Stemming from the aspirations of the famous nineteenth-century physicist and engineer, Nikola Tesla, the notion behind wireless power has been around for decades. The idea has been vaguely implemented into commercial and military use but has yet to reach the mass-consumer market. There’s no doubt that the world is going wireless with the recent popular expansion of cellphones and Wi-Fi internet but the last remaining obstacle to remove all wiring is power. The day we eliminate these wires is soon at hand and could provide an inordinate amount of benefits to both businesses and consumers. Currently, the most common method of transmitting electricity through the air, now dubbed “WiTricity”, uses a main copper coil amplified by electricity, creating a magnetic field. [http://www.witricity.com/pages/application.html].
This method was comparable to the method used at Nikola Tesla’s 18 story-tall Wardenclyffe Tower in New York in 1901 [“Tesla Cosmic Ray Motor May Transmit Power ‘Round’ Earth,” Brooklyn Eagle, July 10, 1932]. This current can be induced into one of several secondary receiving coils. There was one concern, however, that rendered the theory useless – Omni-directional fields. Their problem meant there would be an insufficient amount of power being outputted by the primary coil directed at one central location. In November 2006, researchers at MIT, led by Prof. Marin Soljačić, discovered an effective way to transfer the electricity over a larger distance using a derivation of an old technology called resonance or resonant inductive coupling [Wilson, Tracy V, “How Wireless Power Works”, January 12, 2007].
Usually found in electrical engineering, resonance is the tendency of a system to oscillate greater amplitude at some frequencies than at others. Their solution meant creating the coil rings and their respective magnetic field to have oscillating amperage, ultimately generating a higher energy output. In lament’s terms, it can be compared to a trumpet’s shape and size being used to amplify sound. Other methods of transferring power wirelessly could include lasers or masers (microwaves) but they, however, are very inefficient as you need a visual line of sight. The commercial and governmental uses, including space exploration and the military, could be endless.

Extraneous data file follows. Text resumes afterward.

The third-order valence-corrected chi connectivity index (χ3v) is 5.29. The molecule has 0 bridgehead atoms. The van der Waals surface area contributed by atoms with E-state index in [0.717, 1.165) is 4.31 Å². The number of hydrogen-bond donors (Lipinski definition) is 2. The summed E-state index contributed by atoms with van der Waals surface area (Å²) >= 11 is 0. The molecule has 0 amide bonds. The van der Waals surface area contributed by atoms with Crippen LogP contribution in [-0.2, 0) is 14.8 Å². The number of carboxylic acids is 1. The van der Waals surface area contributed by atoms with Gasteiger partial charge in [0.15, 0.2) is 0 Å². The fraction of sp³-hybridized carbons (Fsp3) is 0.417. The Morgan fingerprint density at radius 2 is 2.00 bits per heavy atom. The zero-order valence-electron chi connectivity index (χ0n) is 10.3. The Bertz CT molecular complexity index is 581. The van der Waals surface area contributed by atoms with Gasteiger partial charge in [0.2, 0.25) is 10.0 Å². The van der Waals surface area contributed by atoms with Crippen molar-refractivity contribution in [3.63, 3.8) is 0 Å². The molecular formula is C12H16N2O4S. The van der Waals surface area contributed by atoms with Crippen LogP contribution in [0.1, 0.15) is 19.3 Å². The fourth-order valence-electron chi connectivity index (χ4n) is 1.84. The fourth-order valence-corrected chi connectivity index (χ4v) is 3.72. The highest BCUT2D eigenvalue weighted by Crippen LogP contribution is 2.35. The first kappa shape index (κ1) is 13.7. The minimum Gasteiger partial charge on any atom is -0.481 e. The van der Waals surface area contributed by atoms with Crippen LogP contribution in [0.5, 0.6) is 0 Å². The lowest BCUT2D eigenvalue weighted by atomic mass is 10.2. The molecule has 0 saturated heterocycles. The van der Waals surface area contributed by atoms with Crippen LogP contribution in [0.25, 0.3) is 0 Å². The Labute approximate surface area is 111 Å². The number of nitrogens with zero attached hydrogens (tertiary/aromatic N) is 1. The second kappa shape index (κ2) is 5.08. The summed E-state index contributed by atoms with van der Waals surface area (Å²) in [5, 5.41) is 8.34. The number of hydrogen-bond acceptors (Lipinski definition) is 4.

The military could introduce new weapons and vehicles capable of a better developed remote operation and reduced allied casualties. Space exploration would also benefit from this as there would be no need for solar energy or tethered wiring
[http://www.witricity.com/pages/application.html]. Industry and manufacturing could use this to eliminate connections on joints of robots, wireless machine tools or drilling and mining in hard to reach places like underwater [http://www.witricity.com/pages/application.html].
In terms of consumer products, untethered lighting, audio speakers and digital picture frames are to be the first commercial products released [Smith, David, “’Wireless Power’ spells end for cables”, The Observer, January, 4 2009]. The technology can presently be found already in Duracell recharge pads and electric toothbrush charging stations. Very much like Wi-Fi, wireless power could have multiple receiving coils in your lamps, cellphone or even car. Imagine pulling into your garage and having your electric vehicle’s charge automatically top up. It is possible to create this network of power-beaming stations anywhere; you could even have your car charge at stop lights [David Schatz, Mitsubishi Motors, http://goo.gl/3MbS6, September 27, 2011].
WiTricity demonstrated this technology at CES by wirelessly powering a 32-inch television at a distance of six feet. The most difficult part of mass producing this technology would be whether or not people would accept it in their homes given the concerns over the effects of power lines and cellphones. These health concerns should be approached under the consideration that the stations emit a substantially minute amount of ionizing/non-ionizing radiation. While there are no studies displaying acute or chronic effects from WiTricity, it theoretically works congruently to the radiation emitted from a microwave; using it will not hurt you but if you live beside it cooking hot pockets all day, you will receive chronic side effects. Companies will not do anything drastic until these deleterious effects are verified and legislation is put into effect.
Providing people become aware of how this technology works and accept the fact that it emits very diminutive radiation, you will definitely see this transform into a new trend over the coming years. Thus far, WiTricity has been extremely quiet about its plans and products, but the company’s website says that it’s currently working to miniaturize the technology so that it can be embedded directly into devices and systems. This will eliminate the need for the external capture device. It’s taken nearly a century to develop but by the end of 2013, we should have our first wirelessly charged smartphones [George Jones, MaximumPC, September 14, 2010, http://goo.gl/YCczN].
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